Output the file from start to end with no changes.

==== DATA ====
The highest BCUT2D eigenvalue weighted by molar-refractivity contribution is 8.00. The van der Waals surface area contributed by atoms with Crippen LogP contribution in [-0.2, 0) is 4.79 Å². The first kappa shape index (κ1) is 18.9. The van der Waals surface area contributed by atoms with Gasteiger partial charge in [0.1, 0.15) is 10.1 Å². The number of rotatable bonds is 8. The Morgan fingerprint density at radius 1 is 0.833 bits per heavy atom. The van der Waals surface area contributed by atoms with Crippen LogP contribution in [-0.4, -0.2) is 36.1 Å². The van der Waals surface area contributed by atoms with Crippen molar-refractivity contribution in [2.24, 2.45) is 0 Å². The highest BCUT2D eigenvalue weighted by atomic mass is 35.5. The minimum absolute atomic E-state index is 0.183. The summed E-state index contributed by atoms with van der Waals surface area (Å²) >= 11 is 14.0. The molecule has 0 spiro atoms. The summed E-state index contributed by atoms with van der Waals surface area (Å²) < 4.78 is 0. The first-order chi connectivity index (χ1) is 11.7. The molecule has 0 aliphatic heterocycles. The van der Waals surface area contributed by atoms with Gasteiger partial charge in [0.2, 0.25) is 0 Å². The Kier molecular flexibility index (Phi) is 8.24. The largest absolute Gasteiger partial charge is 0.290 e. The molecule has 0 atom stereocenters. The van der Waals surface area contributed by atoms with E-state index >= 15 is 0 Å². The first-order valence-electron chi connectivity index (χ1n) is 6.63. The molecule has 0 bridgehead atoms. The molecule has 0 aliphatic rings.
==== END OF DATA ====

The highest BCUT2D eigenvalue weighted by molar-refractivity contribution is 8.00. The van der Waals surface area contributed by atoms with Crippen LogP contribution in [-0.2, 0) is 4.79 Å². The first kappa shape index (κ1) is 18.9. The van der Waals surface area contributed by atoms with Gasteiger partial charge in [0.1, 0.15) is 10.1 Å². The number of rotatable bonds is 8. The Morgan fingerprint density at radius 1 is 0.833 bits per heavy atom. The van der Waals surface area contributed by atoms with Crippen LogP contribution in [-0.4, -0.2) is 36.1 Å². The van der Waals surface area contributed by atoms with Crippen molar-refractivity contribution in [2.24, 2.45) is 0 Å². The highest BCUT2D eigenvalue weighted by atomic mass is 35.5. The minimum absolute atomic E-state index is 0.183. The summed E-state index contributed by atoms with van der Waals surface area (Å²) >= 11 is 14.0. The molecule has 0 spiro atoms. The summed E-state index contributed by atoms with van der Waals surface area (Å²) < 4.78 is 0. The first-order chi connectivity index (χ1) is 11.7. The molecule has 0 aliphatic heterocycles. The van der Waals surface area contributed by atoms with Gasteiger partial charge in [0.2, 0.25) is 0 Å². The Kier molecular flexibility index (Phi) is 8.24. The largest absolute Gasteiger partial charge is 0.290 e. The molecule has 0 atom stereocenters. The van der Waals surface area contributed by atoms with E-state index >= 15 is 0 Å². The first-order valence-electron chi connectivity index (χ1n) is 6.63. The molecule has 0 bridgehead atoms. The molecule has 0 aliphatic rings.